Dr. Rohrer is studying the role of innate immune effector mechanisms and angiogenesis in age-related macular degeneration, and mechanisms of degeneration and neuroprotection in retinitis pigmentosa. Over the past 10 years, the number of genes associated with photoreceptor dystrophies has almost doubled from ~100 to almost 200 genes. Two key clusters include genes involved in complement activation/neuroinflammation and in energy metabolism, areas of study in Dr. Rohrer’s laboratory. She is utilizing cytotoxicity models of retinal degeneration and different in vivo models to investigate the roles of complement-mediated inflammatory mechanisms, immune changes and the role of antibodies associated with pathogenesis, oxidative stress and angiogenesis (and their interplay) in macular degeneration.

Dr. Rohrer also is a leading innovator at MUSC. She has filed 18 invention disclosures, 23 US and 81 international patent applications, and has 5 US and 51 international patents issued. Her IP contributed to the foundation of 3 startup companies, one of which she co-founded. Additional patents are licensed.

She is on the scientific advisory boards of 2 companies and was previously a consultant for Genentech. Dr. Rohrer also was directly involved with Drs. Tomlinson and Gilkeson and external advisor, Dr. Holers, in the formation of Taligen Therapeutics, which was subsequently acquired by a pharmaceutical company. She has received SBIR funding, was MUSC Innovator of the Year Award in 2013 and elected a Fellow of the National Academy of Inventors in 2014.

  • Collaborations: Co-authorship with Atkinson, Gilkeson, Huang, Li, Paulos, Tomlinson; Grant applications with Atkinson, Gilkeson, Huang, Tomlinson; Additional collaborations with Liu.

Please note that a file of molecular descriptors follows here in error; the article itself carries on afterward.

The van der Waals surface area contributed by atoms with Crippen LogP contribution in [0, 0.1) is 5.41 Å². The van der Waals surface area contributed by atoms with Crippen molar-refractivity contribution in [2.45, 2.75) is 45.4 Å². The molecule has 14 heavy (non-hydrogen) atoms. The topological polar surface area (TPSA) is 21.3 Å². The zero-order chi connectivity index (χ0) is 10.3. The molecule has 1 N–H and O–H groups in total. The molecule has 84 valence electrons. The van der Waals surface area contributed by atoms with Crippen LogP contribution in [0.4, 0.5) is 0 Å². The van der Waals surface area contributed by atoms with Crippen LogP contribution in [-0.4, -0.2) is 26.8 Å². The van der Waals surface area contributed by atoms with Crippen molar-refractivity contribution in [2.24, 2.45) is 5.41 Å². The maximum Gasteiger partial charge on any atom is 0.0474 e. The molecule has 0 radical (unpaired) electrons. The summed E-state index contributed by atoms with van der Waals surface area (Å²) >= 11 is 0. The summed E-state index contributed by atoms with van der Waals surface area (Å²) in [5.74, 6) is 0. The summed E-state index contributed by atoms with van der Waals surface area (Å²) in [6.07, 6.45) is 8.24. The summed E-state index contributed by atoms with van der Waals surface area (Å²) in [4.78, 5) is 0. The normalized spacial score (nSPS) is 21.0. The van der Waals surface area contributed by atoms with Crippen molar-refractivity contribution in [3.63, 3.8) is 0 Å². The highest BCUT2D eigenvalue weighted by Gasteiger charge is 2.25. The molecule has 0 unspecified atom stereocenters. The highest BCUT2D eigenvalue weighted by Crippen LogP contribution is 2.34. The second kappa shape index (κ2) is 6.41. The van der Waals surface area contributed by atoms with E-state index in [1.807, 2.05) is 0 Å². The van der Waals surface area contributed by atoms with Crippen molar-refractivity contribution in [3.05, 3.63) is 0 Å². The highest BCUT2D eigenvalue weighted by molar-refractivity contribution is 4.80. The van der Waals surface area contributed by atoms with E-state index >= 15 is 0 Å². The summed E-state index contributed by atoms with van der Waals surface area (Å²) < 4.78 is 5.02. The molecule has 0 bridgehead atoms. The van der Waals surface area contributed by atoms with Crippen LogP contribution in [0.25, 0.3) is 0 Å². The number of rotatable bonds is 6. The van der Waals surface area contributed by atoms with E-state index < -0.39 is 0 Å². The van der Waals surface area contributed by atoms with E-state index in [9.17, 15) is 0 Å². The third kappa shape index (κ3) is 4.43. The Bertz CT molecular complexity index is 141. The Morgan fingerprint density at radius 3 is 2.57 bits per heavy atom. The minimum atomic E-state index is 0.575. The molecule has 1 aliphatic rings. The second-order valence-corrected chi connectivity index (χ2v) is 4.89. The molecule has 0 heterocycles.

Mark Rubinstein, Ph.D.*

Assistant Professor, Departments of Surgery, Microbiology, & Immunology

The Rubinstein Laboratory is focused on developing novel immune-based therapies for the treatment of cancer. There are three broad research focuses:

  • Immune checkpoint inhibitors: Administration of immune checkpoint inhibitors have demonstrated unprecedented efficacy in the treatment of select cancers. Immune checkpoint inhibitors act by removing tumor inhibitory signals that would otherwise prevent immune cells from killing tumor cells. While some patients can achieve long-term tumor regression, a major hurdle in the field is understanding why some cancers, and why some patients, do not respond to checkpoint therapy. The Rubinstein laboratory is focused on:
    • Developing methods to improve checkpoint therapy
    • Identifying biomarkers to predict which patients will respond, and
    • Uncovering mechanisms by which patients achieve clinical responses after checkpoint therapy.
  • Adoptive cellular therapy: The transfer of tumor-killing immune cells has shown great promise in certain cancers refractory to other therapies. The Rubinstein laboratory is developing novel techniques for improving these adoptive cell therapy strategies. For example, many clinical strategies use chemotherapy or radiation prior to adoptive cell therapy with the goal of making room for the donor cells. The Rubinstein laboratory is developing methodology to avoid the need for these harsh and toxic therapies while retaining the ability to mediate durable tumor regression. The development of these adoptive cellular therapy strategies is being done in collaboration with the Center for Cellular Therapy.